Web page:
Resentment and Shame

I am so grateful you are reading this post on resentment and shame. These are not feeling states any of us would ask google “how to feel more resentment and shame?”. Furthermore, they are two feelings that thrive in secrecy. Resentment and shame are connected because we can feel deep shame for feeling resentment which causes us to hide our thoughts and feelings, leading to us augmenting the feeling instead of feeling it and healing from it.

That is to say that reading posts like this or listening to my podcast episodes on the topic are the first step to move through these unhelpful emotions. And yes, while I do encourage us to feel all the feelings and restrain from label feelings as good or bad, in this case I go off script a bit. To clarify, resentment and shame are feeling states I consider to be a problem causing feelings rather than problem solving feelings. In other words, when you feel resentment or shame, it can lead to some unhelpful places – intense anger, blame and martyrdom on one side of the spectrum and burnout, apathy and a numb complacency on the other end,

None of those are feeling states I like my warriors to be in.

Questions to Ponder with Resentment and Shame

First, let’s start with some questions to see where resentment may be showing up in your life. The first step in change is awareness. We need to know where we’re starting from in order to move forward.

Here are some questions to ponder:

  • Do you sometimes feel like you do more in your relationships?
  • How often do you feel unappreciated, as if no one gets how much you really do?
  • Do you ever make critical or judgy comments in your head about your partner?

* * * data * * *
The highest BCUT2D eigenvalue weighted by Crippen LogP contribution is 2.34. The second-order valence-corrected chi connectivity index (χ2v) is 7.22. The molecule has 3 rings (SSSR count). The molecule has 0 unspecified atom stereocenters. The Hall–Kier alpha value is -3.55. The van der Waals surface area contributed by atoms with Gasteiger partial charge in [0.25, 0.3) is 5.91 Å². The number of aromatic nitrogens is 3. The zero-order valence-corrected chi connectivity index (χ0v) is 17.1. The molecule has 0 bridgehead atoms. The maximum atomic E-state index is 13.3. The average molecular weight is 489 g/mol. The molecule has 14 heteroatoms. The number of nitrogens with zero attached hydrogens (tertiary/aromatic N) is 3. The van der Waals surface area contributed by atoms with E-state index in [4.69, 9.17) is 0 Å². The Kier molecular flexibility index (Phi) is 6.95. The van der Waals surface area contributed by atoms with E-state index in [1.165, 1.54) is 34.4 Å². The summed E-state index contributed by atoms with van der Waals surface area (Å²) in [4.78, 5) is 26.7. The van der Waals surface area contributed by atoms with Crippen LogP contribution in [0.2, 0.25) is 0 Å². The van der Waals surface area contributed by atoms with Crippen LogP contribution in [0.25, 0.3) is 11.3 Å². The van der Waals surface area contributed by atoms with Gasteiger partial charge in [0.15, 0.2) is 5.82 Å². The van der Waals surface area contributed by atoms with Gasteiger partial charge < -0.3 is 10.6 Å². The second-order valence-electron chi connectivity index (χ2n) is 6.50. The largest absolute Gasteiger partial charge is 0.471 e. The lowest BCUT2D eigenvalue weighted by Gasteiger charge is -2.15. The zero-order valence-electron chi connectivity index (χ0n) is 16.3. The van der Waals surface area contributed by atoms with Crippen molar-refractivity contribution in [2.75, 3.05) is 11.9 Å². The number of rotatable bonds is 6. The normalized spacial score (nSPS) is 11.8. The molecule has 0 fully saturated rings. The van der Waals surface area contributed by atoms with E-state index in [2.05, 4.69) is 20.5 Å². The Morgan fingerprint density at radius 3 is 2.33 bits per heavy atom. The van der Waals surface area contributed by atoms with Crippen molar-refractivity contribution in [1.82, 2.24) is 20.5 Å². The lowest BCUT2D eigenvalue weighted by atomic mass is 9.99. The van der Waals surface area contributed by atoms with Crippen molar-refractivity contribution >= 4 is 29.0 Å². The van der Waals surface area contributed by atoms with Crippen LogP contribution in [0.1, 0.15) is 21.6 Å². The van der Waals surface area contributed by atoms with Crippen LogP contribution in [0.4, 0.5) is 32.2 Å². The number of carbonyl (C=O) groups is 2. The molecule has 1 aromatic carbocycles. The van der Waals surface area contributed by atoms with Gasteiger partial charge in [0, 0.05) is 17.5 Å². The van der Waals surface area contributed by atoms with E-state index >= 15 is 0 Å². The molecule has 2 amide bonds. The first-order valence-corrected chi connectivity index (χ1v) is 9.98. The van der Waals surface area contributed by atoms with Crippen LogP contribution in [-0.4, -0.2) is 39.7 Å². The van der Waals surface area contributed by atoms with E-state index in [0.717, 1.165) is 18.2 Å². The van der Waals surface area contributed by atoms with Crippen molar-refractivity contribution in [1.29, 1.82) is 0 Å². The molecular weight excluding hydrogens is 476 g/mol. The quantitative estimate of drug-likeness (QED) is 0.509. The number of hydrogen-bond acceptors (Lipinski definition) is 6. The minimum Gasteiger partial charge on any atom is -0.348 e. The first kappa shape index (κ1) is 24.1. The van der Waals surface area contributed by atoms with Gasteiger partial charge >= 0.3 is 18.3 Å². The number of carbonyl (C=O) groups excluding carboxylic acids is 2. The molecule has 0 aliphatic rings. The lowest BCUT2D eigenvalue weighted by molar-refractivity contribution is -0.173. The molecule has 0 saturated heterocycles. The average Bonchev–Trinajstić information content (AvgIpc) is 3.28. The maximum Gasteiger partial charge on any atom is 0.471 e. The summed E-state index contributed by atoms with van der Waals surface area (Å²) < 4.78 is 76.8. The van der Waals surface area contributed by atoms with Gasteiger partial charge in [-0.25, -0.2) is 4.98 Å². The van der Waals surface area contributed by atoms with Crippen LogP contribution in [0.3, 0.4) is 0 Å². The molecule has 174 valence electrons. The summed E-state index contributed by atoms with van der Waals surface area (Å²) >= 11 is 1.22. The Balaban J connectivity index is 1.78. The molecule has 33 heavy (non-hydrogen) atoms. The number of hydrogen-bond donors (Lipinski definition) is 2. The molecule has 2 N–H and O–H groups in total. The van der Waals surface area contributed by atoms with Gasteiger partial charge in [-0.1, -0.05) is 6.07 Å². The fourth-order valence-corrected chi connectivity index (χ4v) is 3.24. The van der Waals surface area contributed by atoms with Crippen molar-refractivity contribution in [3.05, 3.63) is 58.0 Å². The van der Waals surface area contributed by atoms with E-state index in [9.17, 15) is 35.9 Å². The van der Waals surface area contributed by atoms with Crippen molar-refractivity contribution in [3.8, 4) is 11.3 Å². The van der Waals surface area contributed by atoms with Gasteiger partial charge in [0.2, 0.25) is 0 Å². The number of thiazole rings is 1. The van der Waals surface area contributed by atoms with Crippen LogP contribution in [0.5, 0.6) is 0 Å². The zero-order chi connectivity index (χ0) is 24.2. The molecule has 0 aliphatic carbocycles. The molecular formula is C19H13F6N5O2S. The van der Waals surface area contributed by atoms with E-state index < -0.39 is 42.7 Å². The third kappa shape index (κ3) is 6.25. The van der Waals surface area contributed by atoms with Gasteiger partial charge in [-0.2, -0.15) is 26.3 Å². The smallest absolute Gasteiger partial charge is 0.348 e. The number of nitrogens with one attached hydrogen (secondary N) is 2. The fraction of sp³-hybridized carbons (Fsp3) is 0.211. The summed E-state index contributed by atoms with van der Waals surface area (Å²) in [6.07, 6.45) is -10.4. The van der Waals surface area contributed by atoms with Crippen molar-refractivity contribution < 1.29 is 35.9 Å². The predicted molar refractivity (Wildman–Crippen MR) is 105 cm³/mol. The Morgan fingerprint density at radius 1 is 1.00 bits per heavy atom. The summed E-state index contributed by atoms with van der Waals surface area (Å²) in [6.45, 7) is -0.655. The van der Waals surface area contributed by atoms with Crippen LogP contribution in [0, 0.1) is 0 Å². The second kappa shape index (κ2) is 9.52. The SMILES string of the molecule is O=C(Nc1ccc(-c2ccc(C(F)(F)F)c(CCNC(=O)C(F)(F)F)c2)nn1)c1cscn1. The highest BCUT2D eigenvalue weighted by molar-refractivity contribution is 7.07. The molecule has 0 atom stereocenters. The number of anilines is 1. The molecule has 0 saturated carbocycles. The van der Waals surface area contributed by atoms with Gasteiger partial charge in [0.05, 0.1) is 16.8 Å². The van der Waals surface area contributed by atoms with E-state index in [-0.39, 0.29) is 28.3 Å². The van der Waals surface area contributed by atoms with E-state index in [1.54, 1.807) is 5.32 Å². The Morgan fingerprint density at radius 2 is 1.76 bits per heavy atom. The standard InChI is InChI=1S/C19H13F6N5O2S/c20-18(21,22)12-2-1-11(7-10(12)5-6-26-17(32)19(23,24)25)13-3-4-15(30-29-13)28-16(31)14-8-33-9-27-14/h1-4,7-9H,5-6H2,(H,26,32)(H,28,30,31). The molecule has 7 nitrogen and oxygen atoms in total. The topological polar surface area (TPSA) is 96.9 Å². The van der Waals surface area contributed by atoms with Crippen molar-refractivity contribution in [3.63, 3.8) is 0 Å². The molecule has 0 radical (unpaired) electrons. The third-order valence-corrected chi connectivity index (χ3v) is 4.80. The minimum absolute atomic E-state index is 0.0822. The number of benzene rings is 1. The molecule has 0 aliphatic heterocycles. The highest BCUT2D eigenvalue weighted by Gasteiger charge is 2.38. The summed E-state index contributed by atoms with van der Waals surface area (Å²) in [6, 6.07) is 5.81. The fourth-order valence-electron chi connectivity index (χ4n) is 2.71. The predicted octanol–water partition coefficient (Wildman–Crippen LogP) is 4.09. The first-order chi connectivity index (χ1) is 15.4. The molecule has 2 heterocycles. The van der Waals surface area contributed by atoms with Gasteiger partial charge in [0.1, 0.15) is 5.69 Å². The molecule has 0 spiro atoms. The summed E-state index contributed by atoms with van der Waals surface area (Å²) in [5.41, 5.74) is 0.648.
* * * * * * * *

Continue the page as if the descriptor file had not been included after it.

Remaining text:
• Can you think of a time when you’ve said something like: “do you now how much I do for you” or “after everything I do for you, you do this?”
  • Do you blame others for things that feel hard in your life right now?
  • How often do you think that if only others would do things this way, my life would be easier?
  • Do you feel unappreciated in your relationships or the roles you play, like no one appreciates the full amount of what you do?

What is Resentment?

If you’re like me and most, you probably resonated with some (if not all) of the above questions. Let’s dig in and define what resentment is. I like working with two definitions:

  • Bitter indignation at being treated unfairly.
  • Blaming others for unmet expectations (that usually haven’t been said aloud.)

When I look back at where and when I feel resentment in my life, these definitions rings true to me. Feeling like things aren’t fair and should be different coupled with me not speaking up about what my expectations were, led to a storm of resentment that could get pretty massive. Further, as I said earlier, resentment is not a problem solving emotion but rather a problem causing one. It’s like a dark ooze that comes in an infiltrates relationships in a negative way that can lead to burnout, apathy and a feeling of hopelessness. Listen in to this week’s podcast episode for specific examples of how resentment can show up in your life.

What’s the Connection between Resentment and Shame?

If resentment is stronger when we don’t speak up and ask for our needs to be met, why don’t we speak up? Why do we leave our expectations unsaid?

For me, and like a lot of love your life show listeners, we were raised by well meaning parents who rushed into fix our feelings instead of, what we now know is helpful, letting us feel our feelings. They may have rushed in to fix our feelings so quickly that we got the feeling we were wrong to even have the feelings, which can lead to the feeling of shame.